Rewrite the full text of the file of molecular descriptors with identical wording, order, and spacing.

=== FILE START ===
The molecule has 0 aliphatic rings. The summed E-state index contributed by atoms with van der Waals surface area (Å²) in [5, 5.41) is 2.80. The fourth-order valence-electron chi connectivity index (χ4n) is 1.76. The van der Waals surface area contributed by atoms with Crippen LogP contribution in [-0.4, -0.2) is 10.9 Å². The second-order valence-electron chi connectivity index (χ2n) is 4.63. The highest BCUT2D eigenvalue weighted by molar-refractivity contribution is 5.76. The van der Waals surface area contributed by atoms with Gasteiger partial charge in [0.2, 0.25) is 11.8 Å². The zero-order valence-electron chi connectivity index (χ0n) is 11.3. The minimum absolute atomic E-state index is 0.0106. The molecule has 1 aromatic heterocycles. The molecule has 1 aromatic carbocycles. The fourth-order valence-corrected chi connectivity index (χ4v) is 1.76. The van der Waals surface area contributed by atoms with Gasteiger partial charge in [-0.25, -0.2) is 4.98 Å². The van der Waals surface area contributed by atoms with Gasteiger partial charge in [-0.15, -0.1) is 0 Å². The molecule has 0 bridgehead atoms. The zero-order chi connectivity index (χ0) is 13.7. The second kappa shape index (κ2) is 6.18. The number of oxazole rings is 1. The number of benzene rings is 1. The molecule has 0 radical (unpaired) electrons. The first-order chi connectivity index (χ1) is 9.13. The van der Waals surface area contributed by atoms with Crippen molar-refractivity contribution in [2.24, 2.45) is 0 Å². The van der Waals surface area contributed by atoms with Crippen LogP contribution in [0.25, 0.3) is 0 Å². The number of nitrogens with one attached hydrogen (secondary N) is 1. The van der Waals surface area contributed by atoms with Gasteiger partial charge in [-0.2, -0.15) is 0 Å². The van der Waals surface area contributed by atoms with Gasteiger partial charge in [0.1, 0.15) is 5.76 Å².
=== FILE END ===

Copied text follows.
The molecule has 0 aliphatic rings. The summed E-state index contributed by atoms with van der Waals surface area (Å²) in [5, 5.41) is 2.80. The fourth-order valence-electron chi connectivity index (χ4n) is 1.76. The van der Waals surface area contributed by atoms with Crippen LogP contribution in [-0.4, -0.2) is 10.9 Å². The second-order valence-electron chi connectivity index (χ2n) is 4.63. The highest BCUT2D eigenvalue weighted by molar-refractivity contribution is 5.76. The van der Waals surface area contributed by atoms with Gasteiger partial charge in [0.2, 0.25) is 11.8 Å². The zero-order valence-electron chi connectivity index (χ0n) is 11.3. The minimum absolute atomic E-state index is 0.0106. The molecule has 1 aromatic heterocycles. The molecule has 1 aromatic carbocycles. The fourth-order valence-corrected chi connectivity index (χ4v) is 1.76. The van der Waals surface area contributed by atoms with Gasteiger partial charge in [-0.25, -0.2) is 4.98 Å². The van der Waals surface area contributed by atoms with Gasteiger partial charge in [-0.15, -0.1) is 0 Å². The molecule has 0 bridgehead atoms. The zero-order chi connectivity index (χ0) is 13.7. The second kappa shape index (κ2) is 6.18. The number of oxazole rings is 1. The number of benzene rings is 1. The molecule has 0 radical (unpaired) electrons. The first-order chi connectivity index (χ1) is 9.13. The van der Waals surface area contributed by atoms with Crippen molar-refractivity contribution in [2.24, 2.45) is 0 Å². The van der Waals surface area contributed by atoms with Crippen LogP contribution in [0.25, 0.3) is 0 Å². The number of nitrogens with one attached hydrogen (secondary N) is 1. The van der Waals surface area contributed by atoms with Gasteiger partial charge in [-0.2, -0.15) is 0 Å². The van der Waals surface area contributed by atoms with Gasteiger partial charge in [0.1, 0.15) is 5.76 Å².